by Sarah Coolidge
Bay Area artist and photographer Vanessa Marsh’s photographs, currently on display at San Francisco’s Dolby Chadwick Gallery till February 28, are dream-like in their blending of reality and fiction. The enigmatic quality of Marsh’s work is due in large part to her unique processes. Experimenting with several mediums, she is able to transcend realism through subtle manipulations of proportion, lighting, and perspective, without resorting to abstraction. In some photographs (several of which were featured in ZYZZYVA Issue No. 98), she uses models to create miniature scenes. In Man Chopping Wood (2011), for example, a stiff little figure on a lumpy hillside raises an axe above his head pre-chop. The figure’s slightly erroneous proportions and the ghostly backlighting undermine and warp the simplicity of such a quotidian scene.
The majority of the Dolby Chadwick show is devoted to Marsh’s Landscape photographs from the series “Everywhere All at Once.” When you think of landscapes, perhaps you think of Ansel Adams’ black and white photographs of classic American terrain, complete with its sweeping canyons and looming boulders towering toward the camera lens. This is nothing like the world Marsh depicts. Unrecognizable, the landscape in her work has been reassembled. While describing this project, Marsh compared her technique to the shifting of tectonic plates. Our perception of a landscape can be broken down into an accumulation of several two-dimensional planes that adjust and shuffle as we change our relationship to them.
Perspective is essential to the tone of this series. Insidious yet mesmerizing, her landscapes hover above the viewer. The effect echoes childhood, when one’s relationship to the night sky was of reverence and mysticism, as the world transformed into a distorted version of itself. Marsh’s photographs capture this nighttime alienation of the familiar. Natural and man-made objects take on the homogenized texture of obscured silhouettes. Phone lines are abstracted as they cut geometric shapes into the sky above. The only objects completely exposed are the stars, the source of the photographs’ emanating silvery glow. We talked to Vanessa Marsh via email about these photographs and other aspects of her work.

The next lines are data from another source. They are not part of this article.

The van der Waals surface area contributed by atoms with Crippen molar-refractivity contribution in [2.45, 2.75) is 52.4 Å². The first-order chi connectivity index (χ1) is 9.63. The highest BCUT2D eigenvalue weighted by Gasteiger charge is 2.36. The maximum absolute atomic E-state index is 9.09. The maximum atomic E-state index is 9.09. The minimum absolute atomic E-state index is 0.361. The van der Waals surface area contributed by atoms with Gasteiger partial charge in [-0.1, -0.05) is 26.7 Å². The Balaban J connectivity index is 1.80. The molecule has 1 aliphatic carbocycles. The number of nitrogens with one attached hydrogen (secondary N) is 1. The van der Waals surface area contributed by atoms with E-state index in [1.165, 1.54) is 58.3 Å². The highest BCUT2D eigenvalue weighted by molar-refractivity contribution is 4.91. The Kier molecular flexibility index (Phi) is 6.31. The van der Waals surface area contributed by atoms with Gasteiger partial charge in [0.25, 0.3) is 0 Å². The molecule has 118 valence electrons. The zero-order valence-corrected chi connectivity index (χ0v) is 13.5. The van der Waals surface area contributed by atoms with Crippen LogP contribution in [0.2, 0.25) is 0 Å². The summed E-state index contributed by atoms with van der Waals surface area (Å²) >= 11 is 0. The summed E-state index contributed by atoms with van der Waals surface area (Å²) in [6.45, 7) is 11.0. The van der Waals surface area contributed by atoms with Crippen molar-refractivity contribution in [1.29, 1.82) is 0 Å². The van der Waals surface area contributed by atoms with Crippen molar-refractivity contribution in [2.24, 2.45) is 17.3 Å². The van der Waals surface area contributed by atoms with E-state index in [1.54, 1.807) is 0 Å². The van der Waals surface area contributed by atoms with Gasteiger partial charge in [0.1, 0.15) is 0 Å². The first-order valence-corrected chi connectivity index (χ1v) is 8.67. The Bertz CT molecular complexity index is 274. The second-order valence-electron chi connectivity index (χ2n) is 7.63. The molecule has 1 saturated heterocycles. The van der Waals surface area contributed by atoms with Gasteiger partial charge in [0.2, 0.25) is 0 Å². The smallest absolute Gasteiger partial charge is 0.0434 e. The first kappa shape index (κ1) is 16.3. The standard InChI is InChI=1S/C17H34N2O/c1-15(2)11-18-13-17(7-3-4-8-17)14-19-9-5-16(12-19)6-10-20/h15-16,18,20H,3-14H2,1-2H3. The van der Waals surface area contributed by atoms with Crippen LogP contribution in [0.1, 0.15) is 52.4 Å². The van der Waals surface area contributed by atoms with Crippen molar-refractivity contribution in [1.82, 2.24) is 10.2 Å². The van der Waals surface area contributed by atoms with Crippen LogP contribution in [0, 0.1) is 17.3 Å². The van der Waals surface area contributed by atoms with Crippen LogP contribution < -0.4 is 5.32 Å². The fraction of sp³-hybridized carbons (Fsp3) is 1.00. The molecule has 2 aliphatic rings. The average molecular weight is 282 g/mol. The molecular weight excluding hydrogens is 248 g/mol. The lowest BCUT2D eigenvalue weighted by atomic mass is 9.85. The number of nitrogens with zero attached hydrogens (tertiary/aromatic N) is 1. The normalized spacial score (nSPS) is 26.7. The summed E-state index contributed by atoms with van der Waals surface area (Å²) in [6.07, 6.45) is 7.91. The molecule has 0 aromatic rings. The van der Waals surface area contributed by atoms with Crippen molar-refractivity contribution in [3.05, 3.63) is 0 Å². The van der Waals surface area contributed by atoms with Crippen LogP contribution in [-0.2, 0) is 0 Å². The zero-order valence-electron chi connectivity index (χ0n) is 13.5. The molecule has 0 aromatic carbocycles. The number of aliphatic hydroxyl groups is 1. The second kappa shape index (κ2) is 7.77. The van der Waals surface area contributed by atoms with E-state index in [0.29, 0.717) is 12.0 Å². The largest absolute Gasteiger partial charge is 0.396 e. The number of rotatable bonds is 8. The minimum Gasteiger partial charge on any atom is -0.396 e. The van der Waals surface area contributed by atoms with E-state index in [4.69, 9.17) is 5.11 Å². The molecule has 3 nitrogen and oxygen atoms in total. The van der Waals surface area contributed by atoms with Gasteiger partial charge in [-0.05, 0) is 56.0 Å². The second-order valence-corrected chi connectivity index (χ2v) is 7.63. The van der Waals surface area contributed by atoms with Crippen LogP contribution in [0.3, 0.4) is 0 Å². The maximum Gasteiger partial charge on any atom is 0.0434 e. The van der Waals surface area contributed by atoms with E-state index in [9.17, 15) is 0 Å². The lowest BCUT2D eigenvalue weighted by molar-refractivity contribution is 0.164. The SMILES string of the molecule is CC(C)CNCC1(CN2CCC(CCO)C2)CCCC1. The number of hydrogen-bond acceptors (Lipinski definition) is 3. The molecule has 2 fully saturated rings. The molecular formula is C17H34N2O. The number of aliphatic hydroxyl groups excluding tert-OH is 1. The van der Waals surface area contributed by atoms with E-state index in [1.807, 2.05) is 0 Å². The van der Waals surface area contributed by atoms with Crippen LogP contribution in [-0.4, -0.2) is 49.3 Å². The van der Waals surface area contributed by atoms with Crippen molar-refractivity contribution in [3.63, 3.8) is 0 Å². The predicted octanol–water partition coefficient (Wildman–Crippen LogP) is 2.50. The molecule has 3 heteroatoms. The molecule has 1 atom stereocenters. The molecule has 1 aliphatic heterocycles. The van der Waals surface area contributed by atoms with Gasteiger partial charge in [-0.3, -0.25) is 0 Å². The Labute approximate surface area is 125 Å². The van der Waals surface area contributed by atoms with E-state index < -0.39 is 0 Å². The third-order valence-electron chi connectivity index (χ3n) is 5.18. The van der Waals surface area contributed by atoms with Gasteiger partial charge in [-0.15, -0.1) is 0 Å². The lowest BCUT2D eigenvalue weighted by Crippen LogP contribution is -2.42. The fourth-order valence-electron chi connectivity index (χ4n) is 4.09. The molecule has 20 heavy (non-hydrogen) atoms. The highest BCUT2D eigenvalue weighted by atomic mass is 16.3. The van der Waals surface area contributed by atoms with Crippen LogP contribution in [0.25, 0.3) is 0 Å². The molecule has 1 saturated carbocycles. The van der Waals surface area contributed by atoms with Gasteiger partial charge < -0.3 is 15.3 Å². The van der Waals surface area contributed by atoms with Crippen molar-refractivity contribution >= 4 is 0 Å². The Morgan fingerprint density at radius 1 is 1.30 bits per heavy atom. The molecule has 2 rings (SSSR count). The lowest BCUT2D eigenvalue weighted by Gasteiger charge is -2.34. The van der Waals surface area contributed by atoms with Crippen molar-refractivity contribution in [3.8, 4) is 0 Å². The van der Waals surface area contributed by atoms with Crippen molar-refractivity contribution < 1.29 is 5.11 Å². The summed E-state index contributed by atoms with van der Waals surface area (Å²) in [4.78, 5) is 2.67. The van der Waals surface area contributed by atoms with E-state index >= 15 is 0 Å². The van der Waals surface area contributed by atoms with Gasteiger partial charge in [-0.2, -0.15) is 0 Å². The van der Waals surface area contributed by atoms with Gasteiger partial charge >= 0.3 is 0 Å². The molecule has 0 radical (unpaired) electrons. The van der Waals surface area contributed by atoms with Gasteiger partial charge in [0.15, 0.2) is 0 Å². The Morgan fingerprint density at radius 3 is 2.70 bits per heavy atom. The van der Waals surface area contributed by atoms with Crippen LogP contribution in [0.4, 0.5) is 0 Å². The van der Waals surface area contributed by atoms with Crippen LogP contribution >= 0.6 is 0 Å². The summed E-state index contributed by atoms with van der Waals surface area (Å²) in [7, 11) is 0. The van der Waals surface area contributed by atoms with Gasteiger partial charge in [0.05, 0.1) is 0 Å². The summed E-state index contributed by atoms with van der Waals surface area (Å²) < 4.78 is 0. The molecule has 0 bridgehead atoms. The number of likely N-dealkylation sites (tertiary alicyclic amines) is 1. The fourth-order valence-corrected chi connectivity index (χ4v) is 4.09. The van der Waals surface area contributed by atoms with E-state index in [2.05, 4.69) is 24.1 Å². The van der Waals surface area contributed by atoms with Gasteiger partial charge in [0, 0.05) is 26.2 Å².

ZYZZYVA: Your Landscape photographs appear to take place at night when parts of the landscape are shrouded in darkness and backlit by starlight. What made you choose this kind of lighting? How does seeing a landscape at night affect our understanding of it?
Vanessa Marsh: I am imagining a landscape where the only light is the starlight, where all other sources are either gone or turned off. In a way the lighting in the images points forward to a possibly apocalyptic future but also has a bit of nostalgia for a time when there was not so much manufactured light.
Z: How have the landscapes that you’ve known affected your photography?
"Landscape #9" (archival pigment print from photogram negative)
VM: Generally, inspiration for my drawings is taken from either digital photographs I have taken as reference shots or from specific image searches online. I might be inspired by something I see in my daily life and want to incorporate a particular aspect of a landscape into a drawing (the drawings are used to create a photogram negative, which I then scan and invert digitally to a positive image). Usually I am drawn to infrastructure and trees. Or, I might have a memory of a place and want to re-create the place or the feeling of that place. For example, I had a memory of riding a Ferris wheel as a child at the amusement park Fun Forest in Seattle. I remembered being more scared on the Ferris wheel than on the roller coaster. The operator, seeing I was scared, slowed down the wheel, not realizing that somehow it was the very slowness that was frightening me. That Ferris wheel is featured in Landscape #9, and, since the park was closed, I used various photographs found online as references for my drawing. I try to always be aware of the landscape around me, and even in the most urban of settings, look for beauty in the lines of infrastructure or the silhouette of a factory.